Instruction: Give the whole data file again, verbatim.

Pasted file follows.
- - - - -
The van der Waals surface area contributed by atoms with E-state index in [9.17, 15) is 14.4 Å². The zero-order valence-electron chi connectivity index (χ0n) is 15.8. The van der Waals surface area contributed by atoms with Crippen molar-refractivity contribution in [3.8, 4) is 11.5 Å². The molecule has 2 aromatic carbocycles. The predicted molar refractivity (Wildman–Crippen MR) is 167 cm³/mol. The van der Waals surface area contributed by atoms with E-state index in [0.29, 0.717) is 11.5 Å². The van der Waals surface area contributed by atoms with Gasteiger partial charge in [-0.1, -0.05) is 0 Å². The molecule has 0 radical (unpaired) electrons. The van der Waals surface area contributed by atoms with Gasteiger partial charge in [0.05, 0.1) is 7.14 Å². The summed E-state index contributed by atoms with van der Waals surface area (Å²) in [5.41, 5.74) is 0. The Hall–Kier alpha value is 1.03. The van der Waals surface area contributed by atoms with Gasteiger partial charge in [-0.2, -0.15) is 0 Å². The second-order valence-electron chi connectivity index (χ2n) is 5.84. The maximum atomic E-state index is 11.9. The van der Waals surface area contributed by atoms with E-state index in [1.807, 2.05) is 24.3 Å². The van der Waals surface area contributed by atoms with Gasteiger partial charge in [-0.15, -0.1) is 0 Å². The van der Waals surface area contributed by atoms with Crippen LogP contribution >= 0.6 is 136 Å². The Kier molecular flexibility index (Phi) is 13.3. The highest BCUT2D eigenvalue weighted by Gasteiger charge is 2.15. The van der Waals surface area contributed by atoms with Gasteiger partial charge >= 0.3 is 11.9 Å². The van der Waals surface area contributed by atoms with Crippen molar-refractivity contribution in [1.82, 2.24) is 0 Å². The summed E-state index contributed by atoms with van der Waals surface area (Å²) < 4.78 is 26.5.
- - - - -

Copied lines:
The van der Waals surface area contributed by atoms with E-state index in [9.17, 15) is 14.4 Å². The zero-order valence-electron chi connectivity index (χ0n) is 15.8. The van der Waals surface area contributed by atoms with Crippen molar-refractivity contribution in [3.8, 4) is 11.5 Å². The molecule has 2 aromatic carbocycles. The predicted molar refractivity (Wildman–Crippen MR) is 167 cm³/mol. The van der Waals surface area contributed by atoms with E-state index in [0.29, 0.717) is 11.5 Å². The van der Waals surface area contributed by atoms with Gasteiger partial charge in [-0.1, -0.05) is 0 Å². The molecule has 0 radical (unpaired) electrons. The van der Waals surface area contributed by atoms with Gasteiger partial charge in [0.05, 0.1) is 7.14 Å². The summed E-state index contributed by atoms with van der Waals surface area (Å²) in [5.41, 5.74) is 0. The Hall–Kier alpha value is 1.03. The van der Waals surface area contributed by atoms with Gasteiger partial charge in [-0.2, -0.15) is 0 Å². The second-order valence-electron chi connectivity index (χ2n) is 5.84. The maximum atomic E-state index is 11.9. The van der Waals surface area contributed by atoms with E-state index in [1.807, 2.05) is 24.3 Å². The van der Waals surface area contributed by atoms with Gasteiger partial charge in [-0.15, -0.1) is 0 Å². The van der Waals surface area contributed by atoms with Crippen LogP contribution >= 0.6 is 136 Å². The Kier molecular flexibility index (Phi) is 13.3. The highest BCUT2D eigenvalue weighted by Gasteiger charge is 2.15. The van der Waals surface area contributed by atoms with Gasteiger partial charge >= 0.3 is 11.9 Å². The van der Waals surface area contributed by atoms with Crippen molar-refractivity contribution in [1.82, 2.24) is 0 Å². The summed E-state index contributed by atoms with van der Waals surface area (Å²) < 4.78 is 26.5.